QMA is far from the only manager to have pondered the value conundrum of late. Cheaper value stocks with attractive fundamentals have underperformed for much longer than would be expected in the current economic environment as expensive growth companies have continued to increase earnings – a situation disheartening for committed value investors and value managers alike. 

In a note to clients from September, QMA states that the value performance situation parallels the tech bubble and the global financial crisis. Unlike some, who have called a persistent value trap, QMA sees that “relative attractiveness of value stocks is reaching extreme levels” and that the “resulting market dislocations arguably represent the biggest investment opportunities of the last decade – if not the last 25 years”.

QMA believes value weakness is driven not by fundamentals but rather by “increased risk aversion, or overreaction to macro/earnings uncertainties”. It sees a variety of macro scenario changes such as “global growth, recession, policy stability and regulations that foster competition”. Any of these “could contribute to a rebound in value”.

For Andrew Dyson, CEO of the New Jersey-based quant house, one of the authors of the note, this underlines several things. 

Andrew Dyson

One is the importance of experience – living through previous cycles helps investors understand that it might not be different this time. Indeed, Dyson sat through the tech bubble as a consultant at Mercer in the US, where he not only saw value managers sweat but also that investors who stayed invested were rewarded in the end.

“I had a great seat because I could see the different managers; who was folding, who wasn’t, and who was able to stay long term and ultimately reap the benefits. And so we lay out in the paper very scientifically how extreme this environment is, and that it is absolutely on a par with the tech bubble. It may be happening a little bit more under the surface, but the parallels are very strong.”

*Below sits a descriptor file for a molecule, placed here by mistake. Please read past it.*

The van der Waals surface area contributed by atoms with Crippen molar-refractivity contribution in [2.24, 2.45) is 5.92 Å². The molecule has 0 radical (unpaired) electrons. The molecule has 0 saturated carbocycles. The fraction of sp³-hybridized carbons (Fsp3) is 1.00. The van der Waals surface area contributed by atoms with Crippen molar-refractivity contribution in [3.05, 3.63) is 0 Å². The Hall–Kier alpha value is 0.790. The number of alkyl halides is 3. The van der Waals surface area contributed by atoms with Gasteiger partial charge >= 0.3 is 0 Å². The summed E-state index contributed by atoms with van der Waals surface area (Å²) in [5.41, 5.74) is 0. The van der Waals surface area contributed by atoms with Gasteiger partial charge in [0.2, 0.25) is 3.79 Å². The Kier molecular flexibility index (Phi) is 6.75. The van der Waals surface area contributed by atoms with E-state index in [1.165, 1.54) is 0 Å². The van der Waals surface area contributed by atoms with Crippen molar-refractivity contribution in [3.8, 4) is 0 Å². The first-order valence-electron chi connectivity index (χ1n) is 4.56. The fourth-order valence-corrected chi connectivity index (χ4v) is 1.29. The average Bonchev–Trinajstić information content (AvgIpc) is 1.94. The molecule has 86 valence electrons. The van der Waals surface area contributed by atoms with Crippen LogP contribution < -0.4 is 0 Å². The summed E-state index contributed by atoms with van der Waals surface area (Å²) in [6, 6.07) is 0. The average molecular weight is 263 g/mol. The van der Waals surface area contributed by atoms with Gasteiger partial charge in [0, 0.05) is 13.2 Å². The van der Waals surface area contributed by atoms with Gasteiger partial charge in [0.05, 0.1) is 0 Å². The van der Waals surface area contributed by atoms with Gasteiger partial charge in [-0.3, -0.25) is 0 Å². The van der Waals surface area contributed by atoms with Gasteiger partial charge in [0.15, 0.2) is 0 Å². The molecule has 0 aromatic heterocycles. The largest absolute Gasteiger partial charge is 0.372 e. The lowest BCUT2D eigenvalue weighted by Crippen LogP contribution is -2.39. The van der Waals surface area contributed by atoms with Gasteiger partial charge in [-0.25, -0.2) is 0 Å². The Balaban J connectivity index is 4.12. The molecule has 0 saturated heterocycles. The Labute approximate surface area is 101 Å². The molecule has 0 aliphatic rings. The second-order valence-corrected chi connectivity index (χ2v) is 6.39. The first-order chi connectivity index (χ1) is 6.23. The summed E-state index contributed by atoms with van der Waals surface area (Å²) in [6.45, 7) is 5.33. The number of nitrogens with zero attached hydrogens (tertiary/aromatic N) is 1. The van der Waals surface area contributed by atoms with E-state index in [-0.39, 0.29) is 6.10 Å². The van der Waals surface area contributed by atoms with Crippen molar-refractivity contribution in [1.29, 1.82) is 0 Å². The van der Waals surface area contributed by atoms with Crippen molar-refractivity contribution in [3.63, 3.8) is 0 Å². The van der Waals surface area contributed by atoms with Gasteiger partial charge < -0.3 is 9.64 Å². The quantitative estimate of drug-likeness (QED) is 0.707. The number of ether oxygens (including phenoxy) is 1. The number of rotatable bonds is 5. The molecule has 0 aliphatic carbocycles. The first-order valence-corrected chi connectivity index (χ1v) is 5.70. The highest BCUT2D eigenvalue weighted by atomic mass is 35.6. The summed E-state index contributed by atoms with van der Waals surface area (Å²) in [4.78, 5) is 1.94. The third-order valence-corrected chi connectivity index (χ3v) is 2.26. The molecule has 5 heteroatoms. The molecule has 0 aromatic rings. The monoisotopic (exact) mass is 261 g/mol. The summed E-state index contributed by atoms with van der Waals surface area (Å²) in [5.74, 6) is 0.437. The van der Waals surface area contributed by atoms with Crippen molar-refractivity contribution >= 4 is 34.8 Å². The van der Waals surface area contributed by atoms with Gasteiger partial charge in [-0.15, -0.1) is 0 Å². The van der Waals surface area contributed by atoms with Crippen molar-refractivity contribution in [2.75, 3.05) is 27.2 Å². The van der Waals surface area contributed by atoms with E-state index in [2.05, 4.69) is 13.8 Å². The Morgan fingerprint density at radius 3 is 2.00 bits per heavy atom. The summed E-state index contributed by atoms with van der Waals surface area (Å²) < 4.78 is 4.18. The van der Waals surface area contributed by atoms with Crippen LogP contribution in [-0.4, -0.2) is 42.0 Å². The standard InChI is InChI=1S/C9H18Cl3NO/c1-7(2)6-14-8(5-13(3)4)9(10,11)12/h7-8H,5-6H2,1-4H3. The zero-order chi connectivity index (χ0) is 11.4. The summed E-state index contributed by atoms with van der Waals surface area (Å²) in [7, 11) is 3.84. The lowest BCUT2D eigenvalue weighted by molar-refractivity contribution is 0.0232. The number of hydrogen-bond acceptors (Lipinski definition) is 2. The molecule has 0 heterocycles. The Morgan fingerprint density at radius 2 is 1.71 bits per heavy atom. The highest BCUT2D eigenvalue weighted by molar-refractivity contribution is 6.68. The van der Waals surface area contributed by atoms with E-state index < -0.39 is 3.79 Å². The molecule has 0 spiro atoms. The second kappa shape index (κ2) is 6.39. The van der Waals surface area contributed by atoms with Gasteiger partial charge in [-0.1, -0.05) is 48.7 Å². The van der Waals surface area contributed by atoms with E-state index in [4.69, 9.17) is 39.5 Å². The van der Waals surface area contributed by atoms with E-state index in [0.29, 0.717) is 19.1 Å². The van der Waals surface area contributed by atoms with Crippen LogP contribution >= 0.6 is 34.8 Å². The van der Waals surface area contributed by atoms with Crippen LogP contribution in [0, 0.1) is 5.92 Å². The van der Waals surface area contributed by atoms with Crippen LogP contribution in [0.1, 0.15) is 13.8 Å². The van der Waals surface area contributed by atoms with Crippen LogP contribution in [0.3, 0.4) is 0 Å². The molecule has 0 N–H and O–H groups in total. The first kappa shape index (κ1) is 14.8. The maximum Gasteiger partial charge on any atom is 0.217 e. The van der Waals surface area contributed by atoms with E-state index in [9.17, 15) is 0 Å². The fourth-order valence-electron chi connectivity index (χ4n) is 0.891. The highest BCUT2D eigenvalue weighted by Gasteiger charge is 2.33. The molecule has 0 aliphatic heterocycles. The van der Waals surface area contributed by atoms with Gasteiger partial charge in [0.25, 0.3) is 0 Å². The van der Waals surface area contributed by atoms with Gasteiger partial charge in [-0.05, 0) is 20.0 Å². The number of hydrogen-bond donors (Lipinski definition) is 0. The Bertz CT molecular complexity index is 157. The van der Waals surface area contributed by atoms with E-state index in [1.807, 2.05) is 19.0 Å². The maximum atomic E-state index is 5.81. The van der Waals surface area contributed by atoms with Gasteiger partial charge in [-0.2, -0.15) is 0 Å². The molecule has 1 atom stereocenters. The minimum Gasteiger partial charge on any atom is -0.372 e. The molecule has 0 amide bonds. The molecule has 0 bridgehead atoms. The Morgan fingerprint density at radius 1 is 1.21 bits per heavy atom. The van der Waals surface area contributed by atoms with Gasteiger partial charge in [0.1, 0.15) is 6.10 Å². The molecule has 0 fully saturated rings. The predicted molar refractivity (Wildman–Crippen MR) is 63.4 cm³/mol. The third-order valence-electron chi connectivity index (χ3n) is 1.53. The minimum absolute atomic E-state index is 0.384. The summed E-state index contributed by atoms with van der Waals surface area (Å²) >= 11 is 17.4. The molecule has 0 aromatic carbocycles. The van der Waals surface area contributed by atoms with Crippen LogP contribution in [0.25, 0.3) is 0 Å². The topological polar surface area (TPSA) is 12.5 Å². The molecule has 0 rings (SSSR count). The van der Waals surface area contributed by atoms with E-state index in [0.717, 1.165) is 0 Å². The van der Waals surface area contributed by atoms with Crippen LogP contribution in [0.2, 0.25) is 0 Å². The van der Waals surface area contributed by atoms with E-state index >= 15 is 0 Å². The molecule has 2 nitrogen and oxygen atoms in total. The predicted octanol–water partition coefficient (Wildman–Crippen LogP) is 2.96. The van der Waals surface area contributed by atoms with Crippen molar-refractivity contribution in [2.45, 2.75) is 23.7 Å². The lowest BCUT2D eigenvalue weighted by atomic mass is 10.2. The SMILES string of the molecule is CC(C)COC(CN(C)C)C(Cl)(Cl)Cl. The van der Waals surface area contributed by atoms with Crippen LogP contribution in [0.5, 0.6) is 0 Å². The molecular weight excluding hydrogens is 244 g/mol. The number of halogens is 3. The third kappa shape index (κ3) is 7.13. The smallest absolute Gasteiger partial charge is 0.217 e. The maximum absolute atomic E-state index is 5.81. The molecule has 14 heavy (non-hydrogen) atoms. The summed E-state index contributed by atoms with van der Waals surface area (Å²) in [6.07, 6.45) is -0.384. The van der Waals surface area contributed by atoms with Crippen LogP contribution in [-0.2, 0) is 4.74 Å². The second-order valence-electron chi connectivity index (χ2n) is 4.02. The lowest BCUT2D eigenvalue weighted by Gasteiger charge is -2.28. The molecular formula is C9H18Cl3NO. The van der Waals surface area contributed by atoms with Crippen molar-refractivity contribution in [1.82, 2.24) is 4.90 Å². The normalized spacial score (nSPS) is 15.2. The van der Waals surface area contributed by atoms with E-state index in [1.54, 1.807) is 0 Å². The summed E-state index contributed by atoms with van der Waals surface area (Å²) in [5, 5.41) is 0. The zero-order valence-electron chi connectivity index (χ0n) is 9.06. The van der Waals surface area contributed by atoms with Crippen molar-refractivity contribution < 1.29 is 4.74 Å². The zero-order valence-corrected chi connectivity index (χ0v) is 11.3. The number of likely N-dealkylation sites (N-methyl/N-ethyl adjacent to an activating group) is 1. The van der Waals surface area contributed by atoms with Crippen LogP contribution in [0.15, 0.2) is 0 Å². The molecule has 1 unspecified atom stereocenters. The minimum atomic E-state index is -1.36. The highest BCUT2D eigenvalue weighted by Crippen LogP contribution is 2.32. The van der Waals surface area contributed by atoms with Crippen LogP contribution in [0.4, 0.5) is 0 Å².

The second point Dyson makes is about “leaning in to cycles” - keeping faith with an investment strategy so as to avoid the pitfalls of jumping off at the wrong moment. QMA says its “adaptive processes” help reweight portfolios gradually away from growth during periods of overvaluation and towards value where opportunities are significant.

A third point is about the short-termism of the investment management industry. Recent market conditions have undoubtedly been testing for managers with a quant approach and a value focus, like QMA. But just a few years ago the industry was awash with new entrants to quant-driven or factor approaches. 

“So, two-and-a-half years ago when I joined QMA, suddenly everybody wanted to be in quant,” Dyson says. Fundamental managers with “no credentials at all” were “dusting down teams that sat in the corner… and now suddenly everybody is running away again. That’s exactly the industry’s short-termism both ways.”

Despite recent underperformance, Dyson is keen to underline that each of QMA’s equity strategies has outperformed the index in 80% of rolling three-year periods since inception.